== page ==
When a Las Vegas performer-turned-snitch named Buddy Israel decides to turn state's evidence and testify against the mob, it seems that a whole lot of people would like to make sure he's no longer breathing.
In South Los Angeles, while bringing his beloved son Junior back home from school, the paroled ex-convicted O2 promises his son that he would always come back to him and never leave him alone. However, his car is hijacked and Junior is kidnapped. Without any lead, O2 forces the street vendor Coco to help him to find where his car might have been sent for disassembling. Meanwhile, O2's addicted brother Lucky discovers that the cruel leader of the Outlaw Syndicate, the drug lord Meat, is keeping the boy arrested in a room and asking a ransom of US$ 100,000.00 that he believes O2 have from an old heist. O2 and Coco plot a scheme to put the pimp P-Money and Meat against each other and steal their money. Written by
Claudio Carvalho, Rio de Janeiro, Brazil
Produced by Victor Holmes
Written by Lamarr House, Victor Holmes, Rodney Jones, Tamas Houston (as Tamos Houston) and Danny Saber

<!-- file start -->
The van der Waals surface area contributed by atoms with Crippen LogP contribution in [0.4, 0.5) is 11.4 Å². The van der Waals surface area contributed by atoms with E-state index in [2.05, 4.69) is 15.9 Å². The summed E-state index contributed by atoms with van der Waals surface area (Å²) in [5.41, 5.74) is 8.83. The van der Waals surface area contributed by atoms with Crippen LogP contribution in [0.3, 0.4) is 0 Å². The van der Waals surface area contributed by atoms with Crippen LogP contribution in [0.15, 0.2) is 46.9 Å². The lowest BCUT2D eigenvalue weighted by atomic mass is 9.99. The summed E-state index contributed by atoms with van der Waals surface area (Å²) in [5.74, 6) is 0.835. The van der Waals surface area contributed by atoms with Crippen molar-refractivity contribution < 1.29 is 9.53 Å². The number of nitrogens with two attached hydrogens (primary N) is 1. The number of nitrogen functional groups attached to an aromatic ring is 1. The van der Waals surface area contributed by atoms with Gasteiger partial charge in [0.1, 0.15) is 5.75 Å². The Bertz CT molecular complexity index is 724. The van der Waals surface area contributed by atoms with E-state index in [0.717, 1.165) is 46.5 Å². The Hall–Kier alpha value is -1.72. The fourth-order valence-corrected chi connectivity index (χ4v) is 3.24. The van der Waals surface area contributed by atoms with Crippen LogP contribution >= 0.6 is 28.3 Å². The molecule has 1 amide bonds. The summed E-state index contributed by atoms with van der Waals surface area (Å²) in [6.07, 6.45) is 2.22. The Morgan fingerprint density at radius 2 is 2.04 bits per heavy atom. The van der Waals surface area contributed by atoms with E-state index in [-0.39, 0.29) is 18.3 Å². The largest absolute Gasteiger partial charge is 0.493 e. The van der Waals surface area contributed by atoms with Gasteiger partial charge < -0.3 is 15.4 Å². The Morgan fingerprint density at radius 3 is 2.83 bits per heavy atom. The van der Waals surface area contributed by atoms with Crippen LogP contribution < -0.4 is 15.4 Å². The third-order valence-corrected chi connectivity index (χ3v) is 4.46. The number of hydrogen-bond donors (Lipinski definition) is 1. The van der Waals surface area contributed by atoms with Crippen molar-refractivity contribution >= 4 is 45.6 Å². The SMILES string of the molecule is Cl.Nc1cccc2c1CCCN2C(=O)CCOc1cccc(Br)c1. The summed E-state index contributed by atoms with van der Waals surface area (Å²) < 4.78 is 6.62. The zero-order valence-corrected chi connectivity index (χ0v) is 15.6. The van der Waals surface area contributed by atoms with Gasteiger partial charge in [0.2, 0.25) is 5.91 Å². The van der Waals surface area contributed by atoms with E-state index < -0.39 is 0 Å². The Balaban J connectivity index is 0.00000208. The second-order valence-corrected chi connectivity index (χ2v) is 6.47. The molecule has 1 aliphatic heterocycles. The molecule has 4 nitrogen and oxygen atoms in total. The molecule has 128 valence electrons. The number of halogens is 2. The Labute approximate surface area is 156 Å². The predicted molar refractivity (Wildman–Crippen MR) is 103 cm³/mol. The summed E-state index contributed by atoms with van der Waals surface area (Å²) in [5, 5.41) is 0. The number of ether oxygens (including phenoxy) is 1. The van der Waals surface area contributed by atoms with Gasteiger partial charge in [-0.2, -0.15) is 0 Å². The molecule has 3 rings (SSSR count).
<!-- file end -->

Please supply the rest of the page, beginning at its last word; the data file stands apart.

Performed by Dro featuring Tay Nati and Boe Skagz (as Boskags)
Courtesy of The Russell Simmons Music Group/Island Def Jam
Tay Nati and Boskags appear courtesy of Pedarol Records See more »
WAIST DEEP follows a tried and true formula: Ex-con's son is kidnapped by his ex-partner in crime, a ransom is demanded, the ex-con works diligently to put together the ransom while doing his best to undermine his old partner, and there's a final showdown between them. The kid is cute, the ex-con is an impressive slab of beef, the former partner is suitably menacing and fugly beyond belief, and of course there's a pretty female to help things along. The formula works most of the time, but the movie is so predictable that in the end I asked myself why I bothered to rent it. There is a heckuva car chase near the end that sort of makes up for a dull middle. The movie, which could have just as easily starred Bruce Willis or Mel Gibson in his prime, clearly was aimed at an urban audience even though it was heavily marketed as a mainstream flick. That's why I rented it. It could have been a lot worse, I suppose.
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